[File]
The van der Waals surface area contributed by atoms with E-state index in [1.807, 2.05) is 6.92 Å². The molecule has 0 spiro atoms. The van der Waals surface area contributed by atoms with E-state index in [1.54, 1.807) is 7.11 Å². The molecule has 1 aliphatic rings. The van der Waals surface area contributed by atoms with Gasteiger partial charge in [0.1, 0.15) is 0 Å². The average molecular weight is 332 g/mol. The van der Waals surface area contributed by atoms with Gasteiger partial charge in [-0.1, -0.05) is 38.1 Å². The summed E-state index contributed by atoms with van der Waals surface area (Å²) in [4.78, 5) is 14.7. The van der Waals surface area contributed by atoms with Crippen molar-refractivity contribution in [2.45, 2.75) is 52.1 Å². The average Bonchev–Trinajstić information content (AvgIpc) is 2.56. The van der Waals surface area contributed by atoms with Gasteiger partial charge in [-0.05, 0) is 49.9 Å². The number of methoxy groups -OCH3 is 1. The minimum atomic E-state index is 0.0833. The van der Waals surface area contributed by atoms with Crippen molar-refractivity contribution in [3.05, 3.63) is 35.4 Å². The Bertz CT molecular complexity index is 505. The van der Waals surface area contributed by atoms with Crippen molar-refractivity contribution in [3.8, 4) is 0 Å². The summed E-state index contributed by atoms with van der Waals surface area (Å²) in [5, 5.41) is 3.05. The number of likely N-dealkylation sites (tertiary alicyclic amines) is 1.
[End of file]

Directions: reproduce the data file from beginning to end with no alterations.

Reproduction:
The van der Waals surface area contributed by atoms with E-state index in [1.807, 2.05) is 6.92 Å². The molecule has 0 spiro atoms. The van der Waals surface area contributed by atoms with E-state index in [1.54, 1.807) is 7.11 Å². The molecule has 1 aliphatic rings. The van der Waals surface area contributed by atoms with Gasteiger partial charge in [0.1, 0.15) is 0 Å². The average molecular weight is 332 g/mol. The van der Waals surface area contributed by atoms with Gasteiger partial charge in [-0.1, -0.05) is 38.1 Å². The summed E-state index contributed by atoms with van der Waals surface area (Å²) in [4.78, 5) is 14.7. The van der Waals surface area contributed by atoms with Crippen molar-refractivity contribution in [2.45, 2.75) is 52.1 Å². The average Bonchev–Trinajstić information content (AvgIpc) is 2.56. The van der Waals surface area contributed by atoms with Gasteiger partial charge in [-0.05, 0) is 49.9 Å². The number of methoxy groups -OCH3 is 1. The minimum atomic E-state index is 0.0833. The van der Waals surface area contributed by atoms with Crippen molar-refractivity contribution in [3.05, 3.63) is 35.4 Å². The Bertz CT molecular complexity index is 505. The van der Waals surface area contributed by atoms with Crippen molar-refractivity contribution in [3.8, 4) is 0 Å². The summed E-state index contributed by atoms with van der Waals surface area (Å²) in [5, 5.41) is 3.05. The number of likely N-dealkylation sites (tertiary alicyclic amines) is 1.